Johannesburg gets its groove back

Johannesburg has more nicknames than you can shake a vuvuzela at. There’s the  convenient (Jo’burg), the casual (Jozi) and the cool (J-town); there’s the Anglo  (Joeys), the Zulu (eGoli, meaning “place of gold”) and the Afrikaans (Burg). Yet  for many visitors, they all spell the same thing: danger.

South Africa’s biggest city isn’t exactly what one would describe as a  tourist drawcard. With the exception of former president Nelson Mandela’s old  street in Soweto, the only area many visitors explore is the airport as they  wait for a connecting flight to Cape Town or Kruger National Park.

That’s a shame because Johannesburg is arguably Africa’s most dynamic city. A  boom town that emerged in the 1880s from the richest gold rush the world had  seen, Johannesburg is still a magnet for those seeking fame and fortune. Whether  it be bankers, filmmakers or musicians, Johannesburg has room for them all.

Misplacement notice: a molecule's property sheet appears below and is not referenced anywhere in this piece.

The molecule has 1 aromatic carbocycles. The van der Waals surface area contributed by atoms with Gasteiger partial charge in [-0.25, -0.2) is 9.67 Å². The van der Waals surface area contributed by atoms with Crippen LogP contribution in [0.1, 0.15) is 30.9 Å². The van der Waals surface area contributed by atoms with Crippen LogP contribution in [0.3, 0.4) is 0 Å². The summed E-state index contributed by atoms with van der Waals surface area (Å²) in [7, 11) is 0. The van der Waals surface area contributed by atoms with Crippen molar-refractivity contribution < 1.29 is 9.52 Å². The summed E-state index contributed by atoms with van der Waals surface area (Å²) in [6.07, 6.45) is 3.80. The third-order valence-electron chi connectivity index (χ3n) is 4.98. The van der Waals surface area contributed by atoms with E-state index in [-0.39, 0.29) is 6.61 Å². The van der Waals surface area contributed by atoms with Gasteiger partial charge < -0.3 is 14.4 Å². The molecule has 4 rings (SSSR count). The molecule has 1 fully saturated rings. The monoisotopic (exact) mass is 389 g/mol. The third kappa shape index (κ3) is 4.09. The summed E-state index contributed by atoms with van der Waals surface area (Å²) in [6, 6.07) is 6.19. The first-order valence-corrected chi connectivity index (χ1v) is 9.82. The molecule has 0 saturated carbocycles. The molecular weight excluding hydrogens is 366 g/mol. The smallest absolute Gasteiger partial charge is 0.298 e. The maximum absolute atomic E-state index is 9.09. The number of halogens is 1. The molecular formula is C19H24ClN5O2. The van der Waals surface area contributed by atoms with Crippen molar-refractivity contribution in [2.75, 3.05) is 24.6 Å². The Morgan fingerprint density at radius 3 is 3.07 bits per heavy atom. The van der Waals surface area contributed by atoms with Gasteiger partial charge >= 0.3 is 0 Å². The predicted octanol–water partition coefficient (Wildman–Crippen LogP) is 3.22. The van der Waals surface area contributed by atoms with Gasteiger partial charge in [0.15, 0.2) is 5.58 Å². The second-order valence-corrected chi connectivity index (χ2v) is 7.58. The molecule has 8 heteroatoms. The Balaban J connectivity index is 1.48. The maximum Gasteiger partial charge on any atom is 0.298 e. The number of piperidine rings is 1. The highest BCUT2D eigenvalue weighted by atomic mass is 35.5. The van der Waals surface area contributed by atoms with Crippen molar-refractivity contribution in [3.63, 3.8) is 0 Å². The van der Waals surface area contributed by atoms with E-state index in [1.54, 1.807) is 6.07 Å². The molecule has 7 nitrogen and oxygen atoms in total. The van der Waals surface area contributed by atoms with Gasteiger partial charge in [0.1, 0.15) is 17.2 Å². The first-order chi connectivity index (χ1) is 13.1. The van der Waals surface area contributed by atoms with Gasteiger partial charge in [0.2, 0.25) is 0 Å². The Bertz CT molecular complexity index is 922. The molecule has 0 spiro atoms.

As one proud local puts it: “Tourists tend to think of Jo’burg as a city of  nightmares but for millions of Africans it’s a city of dreams.” This isn’t to  say Johannesburg doesn’t have problems. Apartheid has left economic, racial and  emotional scars that will take generations to heal; everyone here knows someone  who has become a statistic of violent crime; and the country’s politicians are  only just starting to address the HIV/AIDS epidemic.

But some perspective is needed: this is the new South Africa, not the new  Somalia. Millions of dollars have been spent in the past decade improving  security and policing, upgrading closed-circuit television cameras and creating  social programs aimed at keeping children out of crime.

Slowly but surely it’s working: the 2010 FIFA World Cup went off without a  hitch, murder and carjacking statistics are stable, and residents are  re-engaging with parts of their city long thought too dangerous.

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